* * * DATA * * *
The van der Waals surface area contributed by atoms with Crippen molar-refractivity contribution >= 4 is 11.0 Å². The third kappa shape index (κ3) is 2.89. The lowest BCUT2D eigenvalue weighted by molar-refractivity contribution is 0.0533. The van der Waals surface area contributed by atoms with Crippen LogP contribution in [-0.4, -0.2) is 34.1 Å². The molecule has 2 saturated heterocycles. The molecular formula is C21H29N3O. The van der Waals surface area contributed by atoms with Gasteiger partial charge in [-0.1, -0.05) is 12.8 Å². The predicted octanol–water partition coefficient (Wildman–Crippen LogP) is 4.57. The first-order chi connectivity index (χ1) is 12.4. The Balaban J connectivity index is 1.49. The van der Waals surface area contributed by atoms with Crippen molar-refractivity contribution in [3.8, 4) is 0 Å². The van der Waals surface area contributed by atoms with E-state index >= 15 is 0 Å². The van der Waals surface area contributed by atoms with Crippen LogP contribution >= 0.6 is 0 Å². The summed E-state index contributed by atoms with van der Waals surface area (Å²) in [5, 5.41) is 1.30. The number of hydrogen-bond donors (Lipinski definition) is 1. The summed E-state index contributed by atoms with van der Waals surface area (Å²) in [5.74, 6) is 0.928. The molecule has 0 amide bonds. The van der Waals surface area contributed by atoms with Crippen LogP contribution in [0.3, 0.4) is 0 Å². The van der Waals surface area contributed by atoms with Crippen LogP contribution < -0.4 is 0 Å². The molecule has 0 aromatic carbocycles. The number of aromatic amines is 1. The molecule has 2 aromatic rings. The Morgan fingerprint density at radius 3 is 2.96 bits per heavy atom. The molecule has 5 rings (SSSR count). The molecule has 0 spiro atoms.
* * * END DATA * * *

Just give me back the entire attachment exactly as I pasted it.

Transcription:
The van der Waals surface area contributed by atoms with Crippen molar-refractivity contribution >= 4 is 11.0 Å². The third kappa shape index (κ3) is 2.89. The lowest BCUT2D eigenvalue weighted by molar-refractivity contribution is 0.0533. The van der Waals surface area contributed by atoms with Crippen LogP contribution in [-0.4, -0.2) is 34.1 Å². The molecule has 2 saturated heterocycles. The molecular formula is C21H29N3O. The van der Waals surface area contributed by atoms with Gasteiger partial charge in [-0.1, -0.05) is 12.8 Å². The predicted octanol–water partition coefficient (Wildman–Crippen LogP) is 4.57. The first-order chi connectivity index (χ1) is 12.4. The Balaban J connectivity index is 1.49. The van der Waals surface area contributed by atoms with Crippen molar-refractivity contribution in [3.8, 4) is 0 Å². The van der Waals surface area contributed by atoms with E-state index >= 15 is 0 Å². The van der Waals surface area contributed by atoms with Crippen LogP contribution >= 0.6 is 0 Å². The summed E-state index contributed by atoms with van der Waals surface area (Å²) in [5, 5.41) is 1.30. The number of hydrogen-bond donors (Lipinski definition) is 1. The summed E-state index contributed by atoms with van der Waals surface area (Å²) in [5.74, 6) is 0.928. The molecule has 0 amide bonds. The van der Waals surface area contributed by atoms with Crippen LogP contribution in [0.3, 0.4) is 0 Å². The van der Waals surface area contributed by atoms with Crippen LogP contribution < -0.4 is 0 Å². The molecule has 0 aromatic carbocycles. The number of aromatic amines is 1. The molecule has 2 aromatic rings. The Morgan fingerprint density at radius 3 is 2.96 bits per heavy atom. The molecule has 5 rings (SSSR count). The molecule has 0 spiro atoms.